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RUSSELL WANGERSKY: Seen and not heard

 Prime Minister Justin Trudeau announces the government’s decision on the Trans Mountain pipeline with Fisheries Minister Jonathan Wilkinson, Natural Resources Minister Amarjeet Sohi, Finance Minister Bill Morneau and Environment Minister Catherine McKenna in Ottawa, June 18, 2019.
Prime Minister Justin Trudeau announces the government’s decision on the Trans Mountain pipeline with (from left) Fisheries Minister Jonathan Wilkinson, Natural Resources Minister Amarjeet Sohi, Finance Minister Bill Morneau and Environment Minister Catherine McKenna in Ottawa, June 18, 2019. — Reuters file photo

Imagine a flock of starlings, settled deep into a spruce thicket and nattering away non-stop in song fragments the way they do, squawking over each other constantly.

 

Then record that noise, crank it up from “2” to “202” and play it back while you’re inside a plexiglass box, so the sound bounces around like a new sound weapon specifically designed to addle all rational thought.

Welcome to a national-level news scrum. I’ve been to a few, and I’m always startled at just what an auditory mugging they are — among the best and most professional reporters in the country, shouting at the top of their lungs to try and have their particular question be one of the few questions that the politician involved deigns to answer.

On Wednesday, Prime Minister Justin Trudeau had what was essentially a photo-op at a Liberal candidate boot camp training function. Reporters were welcome, for a while — just long enough to listen to the prime minister’s comments.

But he wasn’t going to take any questions. That was spelled out in advance.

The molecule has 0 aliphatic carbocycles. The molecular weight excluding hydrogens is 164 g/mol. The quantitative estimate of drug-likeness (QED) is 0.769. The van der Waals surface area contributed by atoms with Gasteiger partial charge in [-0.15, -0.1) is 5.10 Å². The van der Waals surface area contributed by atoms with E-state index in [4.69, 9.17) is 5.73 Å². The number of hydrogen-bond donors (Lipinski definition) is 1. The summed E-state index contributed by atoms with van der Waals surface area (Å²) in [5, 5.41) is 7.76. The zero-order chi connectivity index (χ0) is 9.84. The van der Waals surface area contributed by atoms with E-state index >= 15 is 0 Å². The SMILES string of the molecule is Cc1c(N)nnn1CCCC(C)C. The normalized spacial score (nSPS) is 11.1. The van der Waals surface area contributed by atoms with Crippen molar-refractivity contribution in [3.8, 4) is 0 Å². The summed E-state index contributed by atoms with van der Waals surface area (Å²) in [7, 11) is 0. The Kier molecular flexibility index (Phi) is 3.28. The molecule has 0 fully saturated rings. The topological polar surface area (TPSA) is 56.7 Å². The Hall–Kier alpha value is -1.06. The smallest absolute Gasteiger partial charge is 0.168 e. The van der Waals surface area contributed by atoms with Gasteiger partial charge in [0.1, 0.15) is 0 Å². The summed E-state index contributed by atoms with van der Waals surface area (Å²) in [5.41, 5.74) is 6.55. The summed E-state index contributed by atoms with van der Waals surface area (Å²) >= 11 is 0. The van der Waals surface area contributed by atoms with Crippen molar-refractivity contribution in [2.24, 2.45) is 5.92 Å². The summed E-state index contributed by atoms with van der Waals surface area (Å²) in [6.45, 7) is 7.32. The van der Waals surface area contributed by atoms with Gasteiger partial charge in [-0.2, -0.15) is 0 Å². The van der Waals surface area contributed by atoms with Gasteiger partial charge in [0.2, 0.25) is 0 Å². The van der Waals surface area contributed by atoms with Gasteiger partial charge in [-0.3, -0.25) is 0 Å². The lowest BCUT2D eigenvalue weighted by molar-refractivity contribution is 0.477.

Presumably, one of the things he was teaching the next cohort of Liberal candidates is that the media should know its place, and that you can simply dictate when and where you’re actually amenable to answering questions from the scruffy hordes.

You can understand it — to a point. Nature abhors a vacuum, and reporters abhor the end of a question and answer session, especially when there’s something big going on. As long as you stand there and answer, they’ll shout questions. Have a photo-op with the latest visiting president of somewhere, and guaranteed there will be reporters shouting questions.

Rigorously controlling access and demonizing the media are ways to machine coverage into what you want.

But at the same time, more and more often, it seems that the media is expected to attend and be part of the political script: here’s the politician looking professional, dutifully recorded as such. Now, move along, media.

It gets taken to extremes. I can remember election campaign leader events where the media was herded into roped-off corrals, far enough from the politicos involved that even the shouted question is an impossibility. In the States, media corrals at Trump rallies are even a handy spot for the president to single out people for abuse — or worse. Remember, whatever you think about “The Media” as a whole, individual reporters and camera people aren’t fifth-column agents of evil — they’re really just people who are simply trying to do their jobs in difficult circumstances. Rigorously controlling access and demonizing the media are ways to machine coverage into what you want.

It’s clear that political strategists are keenly aware of the need to control the media as best they can — by all means, let us get those few shots of the leader shaking adoring hands, but keep us at a healthy distance lest we actually want to discuss those nasty issues.

People regularly chastise the media for not being thorough enough, for not asking enough questions, for letting government officials get off easy. I don’t think it’s unfair or editorializing or anything else for reporters to add a simple, factual “the minister refused to answer questions at the event” or “the prime minister answered only three questions before walking away” any time access is abridged or cancelled altogether.

Spelling out the circumstances just helps to frame the debate honestly. It’s hard to get to the bottom of any issue in three questions or less. And it’s hard to do your job with a hand tied behind your back.

One last thought.

Hey, starlings may be noisy, but, left to their own devices, they’re also remarkably thorough.

When a flock of them is finished picking over your lawn, there’s not a pest left to be found.

Russell Wangersky’s column appears in 36 SaltWire newspapers and websites in Atlantic Canada. He can be reached at russell.wangersky@thetelegram.com — Twitter: @wangersky.


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